A new study, carried out by acoustics engineers from the University of Salford in Greater Manchester suggests that Stonehenge was built to amplify sound.
In the first modelling of Stonehenge of its kind, the University of Salford’s Acoustics Research Centre constructed and tested a 1:12 acoustic scale model of the monument, to determine how sound would have been altered by all of the original 157 stones in 2200 BC. With rituals usually involving sound, an understanding of the acoustics at prehistoric Stonehenge can help inform our archaeological understanding of the site and its possible uses.
Results from the study quantified how reflections from the stones enhanced musical sounds and speech, making projecting the voice easier. The results suggest that any sounds created within the stone circle were intended for others within the same relatively intimate setting, rather than to be broadcast more widely to those outside, whose view into the stone circle would also have been obscured. This evidence once again emphasises the contradiction between the large numbers of people required to transport the stones and construct the monument, with the small number of people able or allowed to fully take part in, and witness, activities within the stone circle.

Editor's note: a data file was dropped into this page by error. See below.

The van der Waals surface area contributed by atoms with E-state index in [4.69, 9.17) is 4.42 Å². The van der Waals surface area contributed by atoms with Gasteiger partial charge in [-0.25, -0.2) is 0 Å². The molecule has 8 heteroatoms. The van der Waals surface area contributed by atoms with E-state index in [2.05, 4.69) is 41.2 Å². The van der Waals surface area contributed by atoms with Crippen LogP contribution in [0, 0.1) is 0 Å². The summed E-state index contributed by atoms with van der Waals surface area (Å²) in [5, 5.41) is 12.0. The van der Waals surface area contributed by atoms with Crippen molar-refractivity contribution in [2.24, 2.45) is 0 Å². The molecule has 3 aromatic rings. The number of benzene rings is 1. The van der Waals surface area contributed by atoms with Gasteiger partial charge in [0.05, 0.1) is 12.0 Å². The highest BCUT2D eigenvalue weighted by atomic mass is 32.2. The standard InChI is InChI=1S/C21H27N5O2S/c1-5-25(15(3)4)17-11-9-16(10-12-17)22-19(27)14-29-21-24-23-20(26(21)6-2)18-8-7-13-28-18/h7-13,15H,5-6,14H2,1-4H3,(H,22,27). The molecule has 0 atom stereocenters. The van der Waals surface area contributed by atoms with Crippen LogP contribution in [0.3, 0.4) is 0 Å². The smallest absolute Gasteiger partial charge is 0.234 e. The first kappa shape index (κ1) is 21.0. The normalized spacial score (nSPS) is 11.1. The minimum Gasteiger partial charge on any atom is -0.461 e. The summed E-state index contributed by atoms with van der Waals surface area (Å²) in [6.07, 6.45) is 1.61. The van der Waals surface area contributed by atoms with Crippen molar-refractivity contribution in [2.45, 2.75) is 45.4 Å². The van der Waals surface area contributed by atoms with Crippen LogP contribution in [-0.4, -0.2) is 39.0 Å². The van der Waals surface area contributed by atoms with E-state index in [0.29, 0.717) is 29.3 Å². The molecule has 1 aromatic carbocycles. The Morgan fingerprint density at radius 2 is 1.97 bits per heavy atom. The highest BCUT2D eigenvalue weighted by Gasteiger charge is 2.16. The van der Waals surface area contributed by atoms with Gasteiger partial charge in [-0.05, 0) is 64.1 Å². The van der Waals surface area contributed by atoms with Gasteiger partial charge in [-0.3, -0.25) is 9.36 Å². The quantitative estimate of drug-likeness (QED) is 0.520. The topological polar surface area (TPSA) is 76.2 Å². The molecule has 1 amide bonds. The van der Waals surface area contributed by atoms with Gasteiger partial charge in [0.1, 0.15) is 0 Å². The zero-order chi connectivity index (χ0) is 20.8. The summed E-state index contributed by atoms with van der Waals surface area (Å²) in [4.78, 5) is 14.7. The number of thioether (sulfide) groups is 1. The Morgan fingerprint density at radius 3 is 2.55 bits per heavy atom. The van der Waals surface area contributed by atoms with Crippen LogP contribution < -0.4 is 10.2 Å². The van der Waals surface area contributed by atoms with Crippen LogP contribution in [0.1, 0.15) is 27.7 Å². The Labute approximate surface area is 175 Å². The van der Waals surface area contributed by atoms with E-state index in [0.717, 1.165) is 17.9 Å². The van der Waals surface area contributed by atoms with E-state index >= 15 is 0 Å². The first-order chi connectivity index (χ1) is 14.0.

Professor Trevor Cox, University of Salford, who is leading the project commented, “Constructing and testing the model was very time consuming, a labour of love, but it has given the most accurate insight into the prehistoric acoustics to date. With so many stones missing or displaced, the modern acoustic of Stonehenge is very different to that in prehistory.”
The acoustic scale model was based on a CAD model from Historic England. This used the Stonehenge laser scan data from Historic England and the latest archaeological research to create the shape and position of the stones. The academics constructed the acoustic models by using a mixture of 3D printing and specialised moulding.
More information: https://www.sciencedirect.com/science/article/pii/S0305440320301394